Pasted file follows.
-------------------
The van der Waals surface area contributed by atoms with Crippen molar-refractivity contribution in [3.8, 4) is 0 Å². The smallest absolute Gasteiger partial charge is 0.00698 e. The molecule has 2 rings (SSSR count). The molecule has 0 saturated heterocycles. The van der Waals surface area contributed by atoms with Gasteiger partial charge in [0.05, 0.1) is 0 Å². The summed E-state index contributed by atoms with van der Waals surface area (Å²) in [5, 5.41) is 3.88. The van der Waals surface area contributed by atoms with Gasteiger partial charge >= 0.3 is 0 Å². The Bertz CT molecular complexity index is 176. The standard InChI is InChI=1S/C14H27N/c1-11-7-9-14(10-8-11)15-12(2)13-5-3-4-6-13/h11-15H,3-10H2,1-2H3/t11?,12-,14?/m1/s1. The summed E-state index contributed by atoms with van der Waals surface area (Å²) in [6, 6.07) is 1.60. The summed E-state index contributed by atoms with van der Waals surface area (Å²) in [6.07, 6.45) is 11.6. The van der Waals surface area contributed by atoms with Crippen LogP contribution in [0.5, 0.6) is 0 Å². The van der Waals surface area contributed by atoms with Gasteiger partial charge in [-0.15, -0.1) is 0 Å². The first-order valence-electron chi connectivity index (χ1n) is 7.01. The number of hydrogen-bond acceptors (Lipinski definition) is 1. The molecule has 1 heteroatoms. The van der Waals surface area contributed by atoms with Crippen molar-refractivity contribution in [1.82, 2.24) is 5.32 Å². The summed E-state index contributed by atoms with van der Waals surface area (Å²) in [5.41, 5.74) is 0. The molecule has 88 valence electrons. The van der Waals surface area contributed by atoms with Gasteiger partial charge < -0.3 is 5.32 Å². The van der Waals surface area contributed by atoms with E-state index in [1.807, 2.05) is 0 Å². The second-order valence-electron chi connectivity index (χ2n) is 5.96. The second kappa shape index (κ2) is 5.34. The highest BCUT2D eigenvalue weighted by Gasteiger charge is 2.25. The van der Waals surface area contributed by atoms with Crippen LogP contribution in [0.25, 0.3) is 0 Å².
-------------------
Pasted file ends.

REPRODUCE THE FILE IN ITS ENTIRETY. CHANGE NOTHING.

The van der Waals surface area contributed by atoms with Crippen molar-refractivity contribution in [3.8, 4) is 0 Å². The smallest absolute Gasteiger partial charge is 0.00698 e. The molecule has 2 rings (SSSR count). The molecule has 0 saturated heterocycles. The van der Waals surface area contributed by atoms with Gasteiger partial charge in [0.05, 0.1) is 0 Å². The summed E-state index contributed by atoms with van der Waals surface area (Å²) in [5, 5.41) is 3.88. The van der Waals surface area contributed by atoms with Gasteiger partial charge >= 0.3 is 0 Å². The Bertz CT molecular complexity index is 176. The standard InChI is InChI=1S/C14H27N/c1-11-7-9-14(10-8-11)15-12(2)13-5-3-4-6-13/h11-15H,3-10H2,1-2H3/t11?,12-,14?/m1/s1. The summed E-state index contributed by atoms with van der Waals surface area (Å²) in [6, 6.07) is 1.60. The summed E-state index contributed by atoms with van der Waals surface area (Å²) in [6.07, 6.45) is 11.6. The van der Waals surface area contributed by atoms with Crippen LogP contribution in [0.5, 0.6) is 0 Å². The van der Waals surface area contributed by atoms with Gasteiger partial charge in [-0.15, -0.1) is 0 Å². The first-order valence-electron chi connectivity index (χ1n) is 7.01. The number of hydrogen-bond acceptors (Lipinski definition) is 1. The molecule has 1 heteroatoms. The van der Waals surface area contributed by atoms with Crippen molar-refractivity contribution in [1.82, 2.24) is 5.32 Å². The summed E-state index contributed by atoms with van der Waals surface area (Å²) in [5.41, 5.74) is 0. The molecule has 88 valence electrons. The van der Waals surface area contributed by atoms with Gasteiger partial charge < -0.3 is 5.32 Å². The van der Waals surface area contributed by atoms with E-state index in [1.807, 2.05) is 0 Å². The second-order valence-electron chi connectivity index (χ2n) is 5.96. The second kappa shape index (κ2) is 5.34. The highest BCUT2D eigenvalue weighted by Gasteiger charge is 2.25. The van der Waals surface area contributed by atoms with Crippen LogP contribution in [0.25, 0.3) is 0 Å².